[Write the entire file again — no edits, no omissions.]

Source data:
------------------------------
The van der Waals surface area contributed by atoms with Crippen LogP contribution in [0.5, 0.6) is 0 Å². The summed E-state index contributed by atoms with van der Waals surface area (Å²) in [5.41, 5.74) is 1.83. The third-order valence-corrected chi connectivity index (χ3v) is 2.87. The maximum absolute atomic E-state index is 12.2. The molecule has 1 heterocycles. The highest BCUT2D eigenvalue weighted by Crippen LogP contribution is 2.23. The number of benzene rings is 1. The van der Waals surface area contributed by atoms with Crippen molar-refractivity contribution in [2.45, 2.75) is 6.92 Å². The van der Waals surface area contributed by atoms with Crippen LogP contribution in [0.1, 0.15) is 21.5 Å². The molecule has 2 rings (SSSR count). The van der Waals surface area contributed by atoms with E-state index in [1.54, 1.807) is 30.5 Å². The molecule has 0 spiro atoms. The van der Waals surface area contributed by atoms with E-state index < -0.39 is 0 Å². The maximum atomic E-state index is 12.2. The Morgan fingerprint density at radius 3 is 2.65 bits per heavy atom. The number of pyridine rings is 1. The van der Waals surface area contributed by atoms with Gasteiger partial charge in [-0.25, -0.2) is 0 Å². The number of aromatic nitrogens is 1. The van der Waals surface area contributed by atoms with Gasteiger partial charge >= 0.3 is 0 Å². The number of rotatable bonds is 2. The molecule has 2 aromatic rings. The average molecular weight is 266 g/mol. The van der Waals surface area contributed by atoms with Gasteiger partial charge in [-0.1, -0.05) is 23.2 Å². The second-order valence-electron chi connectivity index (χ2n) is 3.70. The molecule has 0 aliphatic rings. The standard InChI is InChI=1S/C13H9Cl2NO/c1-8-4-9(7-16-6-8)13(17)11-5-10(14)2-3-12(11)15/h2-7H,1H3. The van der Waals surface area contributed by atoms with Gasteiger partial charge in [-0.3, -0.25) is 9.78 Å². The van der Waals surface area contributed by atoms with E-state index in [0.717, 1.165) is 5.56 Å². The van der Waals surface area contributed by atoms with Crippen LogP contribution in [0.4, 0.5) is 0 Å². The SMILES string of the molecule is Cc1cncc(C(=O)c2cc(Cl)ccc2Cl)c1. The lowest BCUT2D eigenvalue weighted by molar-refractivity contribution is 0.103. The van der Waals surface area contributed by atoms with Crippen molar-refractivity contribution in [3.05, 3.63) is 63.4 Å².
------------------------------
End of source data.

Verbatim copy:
The van der Waals surface area contributed by atoms with Crippen LogP contribution in [0.5, 0.6) is 0 Å². The summed E-state index contributed by atoms with van der Waals surface area (Å²) in [5.41, 5.74) is 1.83. The third-order valence-corrected chi connectivity index (χ3v) is 2.87. The maximum absolute atomic E-state index is 12.2. The molecule has 1 heterocycles. The highest BCUT2D eigenvalue weighted by Crippen LogP contribution is 2.23. The number of benzene rings is 1. The van der Waals surface area contributed by atoms with Crippen molar-refractivity contribution in [2.45, 2.75) is 6.92 Å². The van der Waals surface area contributed by atoms with Crippen LogP contribution in [0.1, 0.15) is 21.5 Å². The molecule has 2 rings (SSSR count). The van der Waals surface area contributed by atoms with E-state index in [1.54, 1.807) is 30.5 Å². The molecule has 0 spiro atoms. The van der Waals surface area contributed by atoms with E-state index < -0.39 is 0 Å². The maximum atomic E-state index is 12.2. The Morgan fingerprint density at radius 3 is 2.65 bits per heavy atom. The number of pyridine rings is 1. The van der Waals surface area contributed by atoms with Gasteiger partial charge in [-0.25, -0.2) is 0 Å². The number of aromatic nitrogens is 1. The van der Waals surface area contributed by atoms with Gasteiger partial charge >= 0.3 is 0 Å². The number of rotatable bonds is 2. The molecule has 2 aromatic rings. The average molecular weight is 266 g/mol. The van der Waals surface area contributed by atoms with Gasteiger partial charge in [-0.1, -0.05) is 23.2 Å². The second-order valence-electron chi connectivity index (χ2n) is 3.70. The molecule has 0 aliphatic rings. The standard InChI is InChI=1S/C13H9Cl2NO/c1-8-4-9(7-16-6-8)13(17)11-5-10(14)2-3-12(11)15/h2-7H,1H3. The van der Waals surface area contributed by atoms with Gasteiger partial charge in [-0.3, -0.25) is 9.78 Å². The van der Waals surface area contributed by atoms with E-state index in [0.717, 1.165) is 5.56 Å². The van der Waals surface area contributed by atoms with Crippen LogP contribution in [0.4, 0.5) is 0 Å². The SMILES string of the molecule is Cc1cncc(C(=O)c2cc(Cl)ccc2Cl)c1. The lowest BCUT2D eigenvalue weighted by molar-refractivity contribution is 0.103. The van der Waals surface area contributed by atoms with Crippen molar-refractivity contribution in [3.05, 3.63) is 63.4 Å².